is a term used (by opponents of the practice) to describe copyright holders filing subpoenas to residential ISPs for the identities matched to IP addresses linked to content piracy. In this case, the piracy is often via BitTorrent networks, where peers can see each other's public IP addresses. Rather than filing suit after obtaining these identities, the content copyright holders attempt to extract settlements on the order of $2,000-3,000 from named ISP subscribers to avoid going to court. That's their plan anyway. The recent (and ongoing) story of Prenda Law
demonstrates how turning the threat of copyright infringement lawsuits into a moneymaking venture
(allegedly with a lawyer as both plaintiff -- through a shell company -- and counsel) can go very wrong for the "trolls"...
In recent years, porn producers have used the practice (previously seen with Oscar-winner The Hurt Locker
) to attempt to recoup money they feel they have lost out on because of illegal file-sharing, and have teamed up with lawyers specializing in anti-piracy like John Steele of Prenda Law
. Sites like FightCopyrightTrolls
have sprung up to document these cases and expose what they feel to be unethical tactics by copyright holders and their counsel. Opponents allege blackmail by producers and their lawyers
: that alleged pirates are forced into paying settlements
to keep their names from being linked to a pornography lawsuit in court, regardless of guilt. (Even Steele admits -- to Forbes Magazine, no less
-- that their target often isn't the infringer.) There are often allegations of threats to inform family and friends of the charges directly. This trend has even reached Metafilter
A notable recent case is that of Prenda Law, representing Ingenuity 13, a LLC based in St. Kitts. It started out normally enough (as these cases go) in September 2012: Ingenuity 13 issued subpoenas, and the John Doe defendant moved for a stay of the subpoena. In a related motion, however, John Doe's lawyer, Morgan Pietz, alleged multi-case fraud (PDF)
by Prenda, including identity theft
, undisclosed financial interest
, and other lies by the Prenda firm and its attorneys. Pietz further questioned whether any subpoenas should be granted solely based on an IP address. (This is a common argument among defendants in these cases.)
In response, Prenda moved for sanctions against Pietz, and on March 4th, filed three separate libel lawsuits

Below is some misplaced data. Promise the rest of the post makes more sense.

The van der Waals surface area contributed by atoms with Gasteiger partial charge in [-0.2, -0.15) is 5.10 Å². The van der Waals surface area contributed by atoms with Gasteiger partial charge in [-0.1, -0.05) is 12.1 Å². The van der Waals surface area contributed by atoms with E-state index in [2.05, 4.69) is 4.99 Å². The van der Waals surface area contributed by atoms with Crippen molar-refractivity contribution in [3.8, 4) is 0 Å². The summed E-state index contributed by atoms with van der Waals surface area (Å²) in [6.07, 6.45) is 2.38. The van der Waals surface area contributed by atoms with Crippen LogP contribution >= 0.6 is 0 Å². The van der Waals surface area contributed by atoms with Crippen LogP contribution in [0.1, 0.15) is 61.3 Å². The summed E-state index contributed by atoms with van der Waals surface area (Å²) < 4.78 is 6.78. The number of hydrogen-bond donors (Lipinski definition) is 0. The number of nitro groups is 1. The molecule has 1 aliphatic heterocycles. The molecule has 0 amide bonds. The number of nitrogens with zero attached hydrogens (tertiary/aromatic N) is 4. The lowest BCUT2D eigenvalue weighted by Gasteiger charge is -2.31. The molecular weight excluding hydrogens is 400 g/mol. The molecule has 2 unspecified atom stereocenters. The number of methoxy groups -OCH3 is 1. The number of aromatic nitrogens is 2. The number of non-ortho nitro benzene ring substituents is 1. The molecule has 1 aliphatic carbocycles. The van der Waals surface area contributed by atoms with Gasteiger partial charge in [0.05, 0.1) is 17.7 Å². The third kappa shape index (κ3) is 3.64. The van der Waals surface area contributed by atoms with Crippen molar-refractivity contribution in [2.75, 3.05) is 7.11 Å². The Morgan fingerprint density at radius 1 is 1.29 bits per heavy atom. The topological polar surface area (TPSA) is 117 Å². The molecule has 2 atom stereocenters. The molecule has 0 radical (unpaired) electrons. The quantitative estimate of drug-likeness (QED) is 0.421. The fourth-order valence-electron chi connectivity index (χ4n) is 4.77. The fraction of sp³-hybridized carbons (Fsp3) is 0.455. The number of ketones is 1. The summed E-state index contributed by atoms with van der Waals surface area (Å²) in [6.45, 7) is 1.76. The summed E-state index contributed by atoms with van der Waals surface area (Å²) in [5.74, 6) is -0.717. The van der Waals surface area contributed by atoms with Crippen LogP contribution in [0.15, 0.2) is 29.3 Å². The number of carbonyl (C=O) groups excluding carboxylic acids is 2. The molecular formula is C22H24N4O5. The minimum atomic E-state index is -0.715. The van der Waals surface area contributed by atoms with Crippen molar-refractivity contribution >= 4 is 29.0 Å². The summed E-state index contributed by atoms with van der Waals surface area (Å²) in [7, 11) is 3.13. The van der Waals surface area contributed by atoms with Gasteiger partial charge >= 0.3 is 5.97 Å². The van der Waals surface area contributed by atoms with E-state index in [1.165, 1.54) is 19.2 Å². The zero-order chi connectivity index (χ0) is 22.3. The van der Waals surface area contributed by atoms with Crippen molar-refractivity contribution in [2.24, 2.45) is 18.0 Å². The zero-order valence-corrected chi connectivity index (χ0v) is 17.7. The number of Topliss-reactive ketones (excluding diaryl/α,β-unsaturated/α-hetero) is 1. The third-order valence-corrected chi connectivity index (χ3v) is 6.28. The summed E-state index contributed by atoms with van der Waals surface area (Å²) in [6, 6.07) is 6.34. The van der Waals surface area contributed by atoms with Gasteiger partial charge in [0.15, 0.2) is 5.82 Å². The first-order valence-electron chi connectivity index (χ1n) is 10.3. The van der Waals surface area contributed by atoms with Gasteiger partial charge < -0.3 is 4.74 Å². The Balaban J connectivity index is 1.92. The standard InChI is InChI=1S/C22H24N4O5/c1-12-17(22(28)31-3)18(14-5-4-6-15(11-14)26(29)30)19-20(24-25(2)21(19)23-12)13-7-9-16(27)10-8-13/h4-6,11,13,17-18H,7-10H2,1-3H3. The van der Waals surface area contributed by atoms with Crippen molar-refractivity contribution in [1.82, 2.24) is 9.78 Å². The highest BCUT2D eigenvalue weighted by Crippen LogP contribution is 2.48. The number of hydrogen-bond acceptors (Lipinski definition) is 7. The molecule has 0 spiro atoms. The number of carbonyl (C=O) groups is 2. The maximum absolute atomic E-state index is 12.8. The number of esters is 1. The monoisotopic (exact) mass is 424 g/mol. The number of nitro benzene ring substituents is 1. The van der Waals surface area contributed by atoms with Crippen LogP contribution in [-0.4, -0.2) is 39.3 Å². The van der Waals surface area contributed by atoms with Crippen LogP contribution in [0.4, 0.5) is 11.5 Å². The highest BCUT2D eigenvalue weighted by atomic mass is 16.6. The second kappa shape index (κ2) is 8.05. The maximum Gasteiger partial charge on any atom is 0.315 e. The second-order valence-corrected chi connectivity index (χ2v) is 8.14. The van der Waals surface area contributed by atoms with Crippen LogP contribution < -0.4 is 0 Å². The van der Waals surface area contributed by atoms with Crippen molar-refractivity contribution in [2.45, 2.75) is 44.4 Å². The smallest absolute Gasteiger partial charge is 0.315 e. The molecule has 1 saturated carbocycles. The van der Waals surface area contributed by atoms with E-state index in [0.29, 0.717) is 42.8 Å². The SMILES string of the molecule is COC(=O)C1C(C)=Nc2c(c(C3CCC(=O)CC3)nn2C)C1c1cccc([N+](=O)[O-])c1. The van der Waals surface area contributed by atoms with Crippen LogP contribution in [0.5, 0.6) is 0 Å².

against Alan Cooper (the victim of alleged identity theft), FightCopyrightTrolls
and DieTrollDie, and a host of John Doe anonymous commenters on these sites. The motion for sanctions was summarily dismissed by US District Judge Otis Wright. The three libel suits were moved to federal court, and one of the has already been voluntarily dismissed by Steele (PDF)
. (The original John Doe infringement lawsuit was voluntarily dismissed by Prenda in January; the notice (PDF)
contained a contention that arguing these cases before Wright is futile.)
On March 5th, Judge Wright ordered (PDF)
seven people linked to Prenda to appear before him in person
on March 11th to sort the whole thing out
, or face sanctions and/or bench warrants.
In the meantime, on March 6th, one of Prenda's lawyers, Paul Hansmeier, gave a deposition on behalf of AF Holdings
. Pietz's theory of AF Holdings being a shell company owned by lawyers to hold copyrights and subpoena, extract settlements from, and sue infringers is specifically not denied in Hansmeier's deposition
. (As Judge Wright said later
, "There was so much obstruction in this deposition that it's obvious that someone has an awful lot to hide.")
At the hearing today
, four summoned Prenda attorneys failed to appear
, including Steele, claiming lack of jurisdiction
. Alan Cooper was one of the summoned parties that did show; he reported that he was little more than Steele's house-sitter, and had no connections to AF Holdings. He also played voicemails containing implicit threats, and offers of a settlement, from John Steele. Two parties that weren't in Wright's summons, Verizon and AT&T, did arrive to testify that they never received notice of a judge's canceling Prenda's subpoenas, as was required. (AT&T found the orders through PACER.) Gibbs did appear, but his testimony seemed to be more damaging to Steele and co than if he hadn't.
“The client has been running everything here,” Wright said pointedly. “And I know who the client is,” he added, implying it was John Steele. Wright then dismissed Gibbs from the stand.
“Thank you, Your Honor,” Gibbs said as he stepped down.
“Good luck to you,” Wright responded.